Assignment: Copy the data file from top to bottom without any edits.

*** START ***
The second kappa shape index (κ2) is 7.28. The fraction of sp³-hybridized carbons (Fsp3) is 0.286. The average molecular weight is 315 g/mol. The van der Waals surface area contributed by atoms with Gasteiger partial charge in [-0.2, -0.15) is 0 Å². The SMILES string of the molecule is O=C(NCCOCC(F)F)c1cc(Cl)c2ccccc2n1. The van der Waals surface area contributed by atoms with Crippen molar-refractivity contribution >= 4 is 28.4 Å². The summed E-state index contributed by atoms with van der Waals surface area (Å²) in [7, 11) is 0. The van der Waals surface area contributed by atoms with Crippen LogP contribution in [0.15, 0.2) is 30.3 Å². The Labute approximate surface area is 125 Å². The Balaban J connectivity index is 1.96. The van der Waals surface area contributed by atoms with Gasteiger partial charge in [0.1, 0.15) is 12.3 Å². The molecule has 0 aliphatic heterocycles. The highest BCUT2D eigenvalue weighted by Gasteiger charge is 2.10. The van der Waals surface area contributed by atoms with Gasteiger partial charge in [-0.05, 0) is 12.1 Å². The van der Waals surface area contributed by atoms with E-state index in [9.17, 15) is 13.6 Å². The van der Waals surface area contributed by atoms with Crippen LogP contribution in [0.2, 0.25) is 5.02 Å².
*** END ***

The second kappa shape index (κ2) is 7.28. The fraction of sp³-hybridized carbons (Fsp3) is 0.286. The average molecular weight is 315 g/mol. The van der Waals surface area contributed by atoms with Gasteiger partial charge in [-0.2, -0.15) is 0 Å². The SMILES string of the molecule is O=C(NCCOCC(F)F)c1cc(Cl)c2ccccc2n1. The van der Waals surface area contributed by atoms with Crippen molar-refractivity contribution >= 4 is 28.4 Å². The summed E-state index contributed by atoms with van der Waals surface area (Å²) in [7, 11) is 0. The van der Waals surface area contributed by atoms with Crippen LogP contribution in [0.15, 0.2) is 30.3 Å². The Labute approximate surface area is 125 Å². The Balaban J connectivity index is 1.96. The van der Waals surface area contributed by atoms with Gasteiger partial charge in [0.1, 0.15) is 12.3 Å². The molecule has 0 aliphatic heterocycles. The highest BCUT2D eigenvalue weighted by Gasteiger charge is 2.10. The van der Waals surface area contributed by atoms with Gasteiger partial charge in [-0.05, 0) is 12.1 Å². The van der Waals surface area contributed by atoms with E-state index in [9.17, 15) is 13.6 Å². The van der Waals surface area contributed by atoms with Crippen LogP contribution in [0.2, 0.25) is 5.02 Å².